Serge Lang: Rats in a Box

A colleague of mine sent me a very interesting document: Serge Lang’s article/memoir “Rats in a Box,” written in 1970 and explaining his views on the Vietnam War and his decision to leave Columbia in the aftermath of the unrest of 1968. The ambivalent and introspective tone of this early work is quite striking, especially if you’re used to Lang’s later, more strident “files” on the mathematical inadequacy of Samuel Huntington, the cause of AIDS, or the proper attribution of conjectures about modularity of elliptic curves.

But what each one of us individually does, I don’t know. If I have to worry about writing papers like this one, getting information, get articles xeroxed, read the press thoroughly, keep up with proceedings in the Senate, read what Admiral Rickover has to say, send out letters, fight against effort reports, get involved in affairs at my own university, find out what projects are there, what’s going astray, I can’t do mathematics. I can’t do what I like to do and what I’m really best qualified to do, because of lack of time and lack of energy — and I have more than most. But all this involvement requires a lot of concentration, and if I have to concentrate on this type of things, I can’t concentrate on mathematical theorems and on educating students. It’s a genuine choice — I cannot do both.

3 thoughts on “Serge Lang: Rats in a Box

  1. John Cowan says:

    It’s a tough problem, one going back to the Athenians, whose conservatives used to ask, “How can one be a good shoemaker, say, and also have the time to be a good member of the polis? Wouldn’t it be better to leave politics to us, who were trained from it from birth?” In a curious inversion from modern times, it was the plain people, the democrats, of Athens who were the imperialists — they wanted an empire to do the shoemaking and other grunt work so that the whole city could focus on politics alone. The conservatives wanted to stick to their own estates and keep the city oligarchical.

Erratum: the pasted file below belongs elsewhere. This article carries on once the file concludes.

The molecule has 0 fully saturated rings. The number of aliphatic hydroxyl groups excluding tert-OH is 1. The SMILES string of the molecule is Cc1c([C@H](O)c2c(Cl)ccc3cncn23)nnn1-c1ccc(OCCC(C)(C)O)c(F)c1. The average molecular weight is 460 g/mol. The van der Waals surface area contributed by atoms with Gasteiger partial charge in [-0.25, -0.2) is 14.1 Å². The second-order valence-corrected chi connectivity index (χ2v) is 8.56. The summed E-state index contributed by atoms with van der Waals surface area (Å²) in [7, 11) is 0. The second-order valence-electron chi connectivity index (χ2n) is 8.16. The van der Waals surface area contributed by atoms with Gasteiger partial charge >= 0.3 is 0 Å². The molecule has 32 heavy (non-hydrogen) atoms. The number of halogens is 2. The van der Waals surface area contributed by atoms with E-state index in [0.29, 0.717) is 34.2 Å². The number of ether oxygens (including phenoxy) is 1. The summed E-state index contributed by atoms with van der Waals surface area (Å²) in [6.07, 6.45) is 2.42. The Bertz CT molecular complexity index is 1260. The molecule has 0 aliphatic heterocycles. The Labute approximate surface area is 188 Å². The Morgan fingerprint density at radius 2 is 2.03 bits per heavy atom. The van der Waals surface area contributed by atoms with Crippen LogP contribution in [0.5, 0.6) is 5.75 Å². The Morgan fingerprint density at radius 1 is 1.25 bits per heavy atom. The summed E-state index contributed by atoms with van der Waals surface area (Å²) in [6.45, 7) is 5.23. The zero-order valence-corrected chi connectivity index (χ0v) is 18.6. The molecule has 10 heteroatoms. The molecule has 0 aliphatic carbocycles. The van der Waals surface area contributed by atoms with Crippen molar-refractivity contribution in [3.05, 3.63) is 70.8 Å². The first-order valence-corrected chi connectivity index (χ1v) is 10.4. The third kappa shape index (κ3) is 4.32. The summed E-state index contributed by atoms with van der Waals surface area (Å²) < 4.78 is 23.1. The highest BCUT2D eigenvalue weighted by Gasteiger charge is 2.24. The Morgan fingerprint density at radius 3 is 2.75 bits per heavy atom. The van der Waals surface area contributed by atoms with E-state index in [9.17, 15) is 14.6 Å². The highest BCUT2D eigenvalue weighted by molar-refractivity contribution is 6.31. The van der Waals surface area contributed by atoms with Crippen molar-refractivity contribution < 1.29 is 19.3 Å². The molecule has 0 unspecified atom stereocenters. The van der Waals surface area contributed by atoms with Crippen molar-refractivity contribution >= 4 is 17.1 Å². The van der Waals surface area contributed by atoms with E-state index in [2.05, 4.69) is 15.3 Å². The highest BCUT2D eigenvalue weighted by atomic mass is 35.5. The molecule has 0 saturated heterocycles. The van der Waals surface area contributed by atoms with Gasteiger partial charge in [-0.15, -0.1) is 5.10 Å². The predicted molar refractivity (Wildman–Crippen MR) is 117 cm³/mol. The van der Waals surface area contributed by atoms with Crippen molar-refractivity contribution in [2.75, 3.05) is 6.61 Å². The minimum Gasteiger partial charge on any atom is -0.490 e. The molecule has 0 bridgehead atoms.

The biggest problem with Huntington’s correlation between aspiration and satisfaction that Lang cites in the Time magazine article isn’t actually the inevitable shakiness of the underlying numbers, but the bald-faced absurdity of the statistics. A correlation coefficient of 0.50 is considered pretty good in the social sciences — and yet it means that a mere 25% of the variance in the effect is explained by the cause. In my not-so-humble opinion, any alleged cause that can’t explain at least half the effect (for a correlation coefficient of better than 0.70) isn’t worth discussing at all. You can throw out almost all social-science numbers on that basis alone.

  2. James says:

    I’m not a particular fan of the use of statistical analysis in the social sciences. Yet what is wrong with analysis which focuses on causes explaining less than 50% of the variance in the outcome being observed?

    If you assume that, in the social world, most phenomena of interest are the product of multiple causes, it may be that no one factor will ever approach this standard. Does this mean that social science isn’t worth studying? That social science should be studied exclusively without statistics?

  3. Scott Carnahan says:

    The Time article didn’t mention the events that led to Serge’s notorious “Huntington Test”, but they may have happened after the article was written. It seems that Huntington not only used bogus metrics for his fake quantitative analysis, but he fabricated history to back up his claim that South Africa under Apartheid fit his definition of a satisfied society.

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